Gesture and Chill (Trademark pending)
With the imminent decline on movie theater attendance, and consequentially growth of the streaming industry; a new public has emerged. We present in this effort to improve the experience of the home stream significantly. Gesture and Chill is a "remote control" in a box that will control different parts of this experience: from controlling the playback of a given media, to lightning control on your environment.
To complete this project, as with all projects in this course, we had to get our hands dirty in the line where hardware and software meet. Here's a brief summary of our process.
Plex Media Server / Plex Home Theater
To present our media, we made use of Plex Media Server. This solution based on a client-server architecture allows its users to stream media from their server to anywhere in the world with an Internet connection.
This solution also empowers us with an unofficial API that allows us to perform tools from server management to client playback control. Focusing on playback control, we were able to isolate four (4) pertinent API calls for play, pause and stop functions.
To manage all the incoming and outgoing requests, we setup a NodeJS server. This server will be the responsible for translating information received from the "Gesture Box" to HTTP requests to all the other components. Also tasked with gesture identification and data segmentation, this server is physically connected to our Gesture Box due to hardware constraints.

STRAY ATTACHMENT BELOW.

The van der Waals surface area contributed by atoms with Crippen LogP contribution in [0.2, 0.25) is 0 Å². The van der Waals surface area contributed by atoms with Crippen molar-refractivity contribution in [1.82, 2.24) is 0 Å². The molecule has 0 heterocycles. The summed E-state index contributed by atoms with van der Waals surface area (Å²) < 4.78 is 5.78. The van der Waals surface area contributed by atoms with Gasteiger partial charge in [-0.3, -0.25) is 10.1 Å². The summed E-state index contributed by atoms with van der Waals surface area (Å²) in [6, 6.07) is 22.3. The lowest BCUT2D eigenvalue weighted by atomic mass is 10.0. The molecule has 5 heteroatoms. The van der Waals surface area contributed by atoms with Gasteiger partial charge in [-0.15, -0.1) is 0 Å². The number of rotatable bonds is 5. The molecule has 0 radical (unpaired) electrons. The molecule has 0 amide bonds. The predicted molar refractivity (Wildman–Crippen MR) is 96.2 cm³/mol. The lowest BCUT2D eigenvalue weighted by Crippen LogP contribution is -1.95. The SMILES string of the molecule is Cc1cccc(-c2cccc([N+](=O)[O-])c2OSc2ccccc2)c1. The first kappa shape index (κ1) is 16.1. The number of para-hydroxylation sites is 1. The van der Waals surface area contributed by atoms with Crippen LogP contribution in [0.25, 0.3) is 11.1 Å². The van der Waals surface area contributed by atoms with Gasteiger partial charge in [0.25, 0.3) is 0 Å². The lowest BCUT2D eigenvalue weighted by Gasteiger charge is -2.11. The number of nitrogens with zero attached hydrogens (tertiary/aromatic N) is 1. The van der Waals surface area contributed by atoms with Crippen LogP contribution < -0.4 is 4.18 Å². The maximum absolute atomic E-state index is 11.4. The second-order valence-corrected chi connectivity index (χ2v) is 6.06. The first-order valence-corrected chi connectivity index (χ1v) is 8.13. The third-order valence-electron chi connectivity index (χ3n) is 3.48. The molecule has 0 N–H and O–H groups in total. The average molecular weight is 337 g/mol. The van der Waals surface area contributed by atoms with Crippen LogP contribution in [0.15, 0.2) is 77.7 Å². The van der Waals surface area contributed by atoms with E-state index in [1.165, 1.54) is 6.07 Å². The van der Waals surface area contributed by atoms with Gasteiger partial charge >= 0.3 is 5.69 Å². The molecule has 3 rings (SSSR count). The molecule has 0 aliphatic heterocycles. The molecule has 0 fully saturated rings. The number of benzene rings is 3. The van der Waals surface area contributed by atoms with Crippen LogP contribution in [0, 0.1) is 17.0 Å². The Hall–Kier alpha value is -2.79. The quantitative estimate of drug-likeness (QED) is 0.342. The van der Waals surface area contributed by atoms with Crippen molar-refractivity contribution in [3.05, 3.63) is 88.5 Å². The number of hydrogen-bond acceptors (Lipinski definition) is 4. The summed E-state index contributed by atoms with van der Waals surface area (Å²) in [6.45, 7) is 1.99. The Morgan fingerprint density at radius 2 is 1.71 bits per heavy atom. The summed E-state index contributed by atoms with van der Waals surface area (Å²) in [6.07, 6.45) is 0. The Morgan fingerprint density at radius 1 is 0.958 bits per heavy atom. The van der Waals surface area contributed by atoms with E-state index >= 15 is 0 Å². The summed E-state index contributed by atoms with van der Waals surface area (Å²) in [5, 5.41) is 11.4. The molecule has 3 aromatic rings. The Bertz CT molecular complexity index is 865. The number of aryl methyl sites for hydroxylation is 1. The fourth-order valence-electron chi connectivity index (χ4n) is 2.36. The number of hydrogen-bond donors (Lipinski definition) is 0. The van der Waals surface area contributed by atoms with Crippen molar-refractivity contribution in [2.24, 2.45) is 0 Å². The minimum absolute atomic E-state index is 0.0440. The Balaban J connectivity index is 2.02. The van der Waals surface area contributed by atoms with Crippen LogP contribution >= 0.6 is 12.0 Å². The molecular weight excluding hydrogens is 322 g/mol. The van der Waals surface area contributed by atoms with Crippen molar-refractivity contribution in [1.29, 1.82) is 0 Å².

To complete the stroke recognizer section of our project, we made use of the library $1 Recognizer. This API allows us to identify strokes based on little training data using Dynamic Time Warping, aiding us yield classification accuracies as high as 75%.
The brains of this operations, aside from the previously described NodeJS server, are an Arduino Uno and a Particle's Photon. While the Photon had the simple task of turning on and off the lights using a relay, the Arduino had a little more complicated task.
The Arduino's responsibility was to send the information it received from the magnetometer and NFC Shield to the NodeJS server, where all the hard logic lies.
To represent each show, we designed individualized, representative tags. These tags have embedded RFID tags in them so that our gadget is able to identify them as well as we do.
To successfully map the movement of our RFID-enabled tokens, we attached a magnet inside each of them and track their movements with a magnetometer. Sampling at 10 Hz, approximately, we were able to get enough samples to create a stroke of sorts and have it analyzed by our stroke recognizer.
Please find our demo video here.
Please find our final paper here